Insights of a Sunset Safari with Birds & Bats
“This is the most birds I’ve ever seen! I never knew they were here!”
The bright Zanzibar sun is mellowing in the afternoon, as we head north from One Ocean Stone Town. We are on board the beautiful sailing dhow M V Henya – decks cleared of the usual SCUBA gear and equipped instead with a cooler of refreshments and trays of delicious snacks. This is no ordinary zanzibar sunset cruise however – we are in search of big birds and fruit-bats.
The islets we are visiting are within clear sight of Stone Town, yet you wouldn’t know they host one of Zanzibar’s best kept secrets and most spectacular wildlife-watching experiences.
First, we head to a sandbank. From a distance, it appears little more than a desert island, but as we draw nearer, looking first through binoculars then with the naked eye, clouds of circling birds appear.
The captain eases the throttle, and we approach slowly so as not to alarm the birds. At the eastern end of the sandbank a great flock of Lesser Crested Terns are resting, bright white birds with bright orange bills. These agile aeronauts spend most of their time out at sea feeding on small fish. Yet here are tens, even hundreds. While some rest, others wheel around our heads checking us out, then land again on the sand.
At the other end of the sandbank, we find a more mixed flock of birds of all different shapes and sizes. A large, year-old Heuglin’s Gull stands alone in the surf breaking over the bar, dwarfing much smaller Sooty Gulls. By far the most numerous of this group are one of my favourite birds: Crab-plovers. These striking, unique black and white birds are in a family of their own and can only be found in the Western Indian Ocean. In fact, I’ve met birders who come to Tanzania especially to see them. Here, at least 60 or 70, if not more, huddle together facing into the wind. Among them we can also see Grey Plovers, a couple more Lesser Crested Terns, and their cousins the Greater Crested terns (much larger with a lemon-yellow bill), a Common Tern (a species not that common here), and even, to my great delight, a European Oystercatcher! I’ve only seen one in Zanzibar before, a couple of years ago, on this very sandbank. I wonder if it’s the same bird?
Tempting as it is to linger, the afternoon light will soon give way and we have more wildlife still to see.
So, we sail on past Chapwani Island, where we catch sight of a group of Water Thicknees perched beneath a cliff, and a Common Ringed Plover with its bright white collar runs about on the beach. Water Thicknees are one of the iconic birds of the Zanzibar evening soundscape, calling as they fly over Stone Town rooftops – ti-ti-ti-i ti, twee twee twee. Their Swahili name is Chekeamwezi, which means ‘laugh at the moon’, and on cue, the crescent moon is beginning to show above us. A flock of Grey Plovers fly past, showing their distinctive black armpits.
BIRDS ON EVERY BRANCH
Our journey continues to the tiny islet of Kibandiko – known in English as Snake Island. Its silhouette resembles a cargo ship. It would be virtually impossible to land, as the uninhabited island is surrounded by overhanging rocky cliffs and cloaked in impenetrable forest.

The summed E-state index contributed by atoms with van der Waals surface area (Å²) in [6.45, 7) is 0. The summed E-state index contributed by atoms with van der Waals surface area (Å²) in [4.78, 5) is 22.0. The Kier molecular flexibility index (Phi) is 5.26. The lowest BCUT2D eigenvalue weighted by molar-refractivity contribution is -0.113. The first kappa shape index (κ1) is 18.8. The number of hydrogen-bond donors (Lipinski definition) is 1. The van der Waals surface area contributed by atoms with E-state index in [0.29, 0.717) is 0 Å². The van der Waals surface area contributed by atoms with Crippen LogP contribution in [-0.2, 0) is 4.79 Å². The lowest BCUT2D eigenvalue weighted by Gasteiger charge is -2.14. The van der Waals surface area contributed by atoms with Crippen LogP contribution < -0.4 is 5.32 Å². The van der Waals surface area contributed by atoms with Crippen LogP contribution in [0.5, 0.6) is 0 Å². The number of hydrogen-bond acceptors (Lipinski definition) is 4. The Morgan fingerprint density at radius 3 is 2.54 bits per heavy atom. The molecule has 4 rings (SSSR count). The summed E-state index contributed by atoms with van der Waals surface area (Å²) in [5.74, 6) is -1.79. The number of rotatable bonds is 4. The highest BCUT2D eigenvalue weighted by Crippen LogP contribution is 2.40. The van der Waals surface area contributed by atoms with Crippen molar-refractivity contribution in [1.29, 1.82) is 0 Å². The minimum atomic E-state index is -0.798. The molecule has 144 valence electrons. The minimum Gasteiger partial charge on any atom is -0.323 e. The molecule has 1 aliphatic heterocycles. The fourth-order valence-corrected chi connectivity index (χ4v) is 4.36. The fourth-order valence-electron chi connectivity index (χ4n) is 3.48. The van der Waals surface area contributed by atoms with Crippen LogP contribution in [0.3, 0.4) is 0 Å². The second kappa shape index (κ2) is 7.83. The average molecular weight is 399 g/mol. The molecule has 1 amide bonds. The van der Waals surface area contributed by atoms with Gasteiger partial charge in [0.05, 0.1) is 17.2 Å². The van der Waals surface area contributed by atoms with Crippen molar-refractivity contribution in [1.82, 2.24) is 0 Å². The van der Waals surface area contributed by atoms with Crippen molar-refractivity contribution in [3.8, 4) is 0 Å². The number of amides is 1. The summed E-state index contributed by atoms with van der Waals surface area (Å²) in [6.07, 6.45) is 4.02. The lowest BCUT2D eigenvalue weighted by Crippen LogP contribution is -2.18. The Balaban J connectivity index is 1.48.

I don’t know whether there are many snakes here, but there are certainly birds in spectacular abundance. As the sun slips towards the horizon, the sky is filled with a species not usually associated with the coast: Cattle Egrets – coming to roost for the night. If Kibandiko does not host all the cattle egrets from the west side of Unguja, it must be a great proportion of them. Thousands upon thousands of birds descend, with new flocks of 20, 30, and many more, coalescing, flying around the island, and selecting a tree to roost on. Among them are other species: dark and pale morphs of the Dimorphic Egret (an intertidal species) and the thickets conceal Black-crowned Night-herons which we later see flying towards the main island with their distinctive, raven-like croaking call. Closely scanning the tree-top flocks bears fruit – a beautiful Sacred Ibis is also roosting among the egrets.
We are all overwhelmed. Even Gary, who’s sailed and dived here for 25 years, had not realised this tiny islet is home to the most birds he’s ever seen, “In 25 years in Zanzibar, I never knew they were here!”
FLIGHT OF THE FRUIT-BATS
The sun is setting now. After watching it sink into the ocean while sipping a glass of wine, it is time for the last show of the night. We sail back to Chapwani, this time to the North-eastern side. Again, the sky is full, but this time it teems with very special mammals: Straw-coloured Fruit-bats. With a wingspan of 75 cm, only one African fruit-bat is larger (the Pemba Flying Fox). They roost by day on Chapwani; as the egrets fly one way, the bats fly the other to feast on fruits across Unguja. Pouring out from the forest by the light of the moon and stars, tens of thousands of fruit-bats fill the air from horizon to horizon. The chatter, circling close over our heads, then wheel away towards the twinkling lights along the coast.
With this spectacular finale, it was time to raise the sail for home ourselves.
- Lesser Crested Tern
- Greater Crested Tern
- Common Tern
- Sooty Gull
- Heuglin’s Gull
- European Oystercatcher
- Grey Plover
- Ringed Plover
- Water Thicknee
- House Crow
- Cattle Egret
- Dimorphic Egret
- Sacred Ibis
- Black-crowned Night-heron
- Straw-coloured Fruit-bat
ADDITIONAL SPECIES SEEN PREVIOUSLY
- Long-tailed Cormorant
- Openbill Stork
- African Fish Eagle
About the author
Nell Hamilton is a writer, coastal ecologist, naturalist, ecological gardener and environmental educator. She lives in Zanzibar with her partner and two rescue dogs.